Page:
If you are the parent of a Twice-Exceptional, you know it’s not an easy road. But the challenge of raising 2E kids is nothing compared to its beauty. Leslie Sholly shares why she’ll never change a thing.
My youngest son firmly believes he is smarter than everyone else, and he might not be wrong.
He is a fountain of information on a variety of subjects:
- Animals (including taxonomy)
- Mythology (Egyptian, Hindu, Norse, Greek, Roman, and probably others I have forgotten)
- Dinosaurs (naturally)
- Politics and more.
He is constantly researching these and other areas of interest and making sure his whole family is reasonably educated about them.
The Challenge of Twice-Exceptional Parenting
But he’s not just an information-gatherer: he is also incredibly insightful and wise, showing the ability to understand patterns and draw conclusions and make pronouncements that are far beyond what you would expect from a teenager.
He has refused to cut his hair for four years now, so that he has a cascade of curls he can hide behind, and now he is beginning to grow a beard.
He refuses to wear any shoes but Crocs, and he cannot tolerate any vegetables or fruits.
His teenage rebellion doesn’t incorporate drinking or drugs, but more often includes refusing to stop making annoying noises.
I have a large intimidating binder and a husband who is a lawyer to bring with me to IEP meetings. I send emails to teachers, I have conferences with the principal, I advocate relentlessly even when it makes me uncomfortable. I have become THAT MOM, and I don’t care if people at school don’t like me as long as they accommodate the needs of my brilliant and quirky son.
He was out of the ordinary from the moment of his birth. He didn’t walk until 17 months, and didn’t get into trouble the way his big brothers did. He had a vivid imagination, spending months at a time insisting that he was a pirate named Captain Cutler (one of many identities he assumed), and once scandalized a patron at the local Shoney’s who asked about the stuffed ostrich he was carrying by announcing: “It is the Ostrich from Hell. Its name is Blood.”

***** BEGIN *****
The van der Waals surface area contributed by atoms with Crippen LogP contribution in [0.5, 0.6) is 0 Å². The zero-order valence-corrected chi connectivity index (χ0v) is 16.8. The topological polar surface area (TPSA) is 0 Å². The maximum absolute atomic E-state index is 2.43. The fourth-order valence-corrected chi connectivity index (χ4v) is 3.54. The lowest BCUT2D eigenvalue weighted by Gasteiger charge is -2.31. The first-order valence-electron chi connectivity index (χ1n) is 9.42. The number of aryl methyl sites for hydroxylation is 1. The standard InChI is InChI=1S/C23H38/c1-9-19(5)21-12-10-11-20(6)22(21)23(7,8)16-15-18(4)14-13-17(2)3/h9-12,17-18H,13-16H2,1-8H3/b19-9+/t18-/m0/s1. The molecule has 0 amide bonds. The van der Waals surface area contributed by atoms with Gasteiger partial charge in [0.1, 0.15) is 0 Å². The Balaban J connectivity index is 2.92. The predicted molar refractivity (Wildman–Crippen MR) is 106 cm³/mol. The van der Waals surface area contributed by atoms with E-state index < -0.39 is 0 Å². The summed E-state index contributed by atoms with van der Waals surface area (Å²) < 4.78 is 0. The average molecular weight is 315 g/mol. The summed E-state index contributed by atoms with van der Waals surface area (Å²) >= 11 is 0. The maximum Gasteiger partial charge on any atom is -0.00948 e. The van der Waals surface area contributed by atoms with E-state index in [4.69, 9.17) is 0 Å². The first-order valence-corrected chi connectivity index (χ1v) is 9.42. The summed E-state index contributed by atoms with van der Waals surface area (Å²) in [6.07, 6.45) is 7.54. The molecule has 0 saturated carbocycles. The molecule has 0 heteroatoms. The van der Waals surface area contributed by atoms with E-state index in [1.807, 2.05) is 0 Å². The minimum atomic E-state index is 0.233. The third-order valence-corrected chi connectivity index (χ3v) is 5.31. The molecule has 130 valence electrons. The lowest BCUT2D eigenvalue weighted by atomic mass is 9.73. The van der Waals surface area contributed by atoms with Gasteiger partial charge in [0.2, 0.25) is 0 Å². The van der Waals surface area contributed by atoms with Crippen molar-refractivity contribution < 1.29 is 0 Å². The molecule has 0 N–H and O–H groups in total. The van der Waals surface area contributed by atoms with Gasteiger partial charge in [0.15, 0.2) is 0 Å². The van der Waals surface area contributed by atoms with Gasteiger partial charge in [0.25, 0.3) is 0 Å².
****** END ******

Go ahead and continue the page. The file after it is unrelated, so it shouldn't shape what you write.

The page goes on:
He went from parochial school to public school to homeschool to public school, struggling at all of them before we finally got an ASD diagnosis for him, something we had never really considered because he was affectionate, empathetic, insightful, and kind–not actually unusual for kids on the spectrum as we are now coming to realize, but not traits that fit the popular misconception.
When he hit adolescence and his anxiety ramped up, things became very challenging. Once we got that under control, though, his progress in all areas has been amazing. Typically, he will make a large leap in maturity from school year to school year, so that things we couldn’t imagine him doing the year before suddenly come to him with ease.
Why I Wouldn’t Change a Thing
There is a definite particular challenge that comes with having a child who is twice-exceptional. You know that the gifted part of your child needs to be nurtured. You know he has so much to offer a world that may not understand the other side of him. You struggle with how much to challenge versus how much to accommodate. For us, family counseling gives us some objective guidance on when to push our son, to give him opportunities to grow.
There’s a temptation to wish that an exceptional child could be “normal,” because life with these particular challenges is difficult and can be isolating. But I have the blessing of having already dealt with the challenges that come with more typical teenagers. I know from experience that there is nothing easy about any kind of parenting.
The best word to describe my son is delightful, and I wouldn’t change a thing.
Leslie Sholly writes at Life in Every Limb, a distinctly Catholic and Southern, Wife and Mother blog. Born and raised in Knoxville, TN, Leslie earned degrees in English and Theology at Georgetown University. Leslie and her husband, John, have been married nearly 29 years and have five children, ages 13-27. Connect with Leslie on Facebook, Twitter, Instagram, Pinterest, Google+, and Tumblr.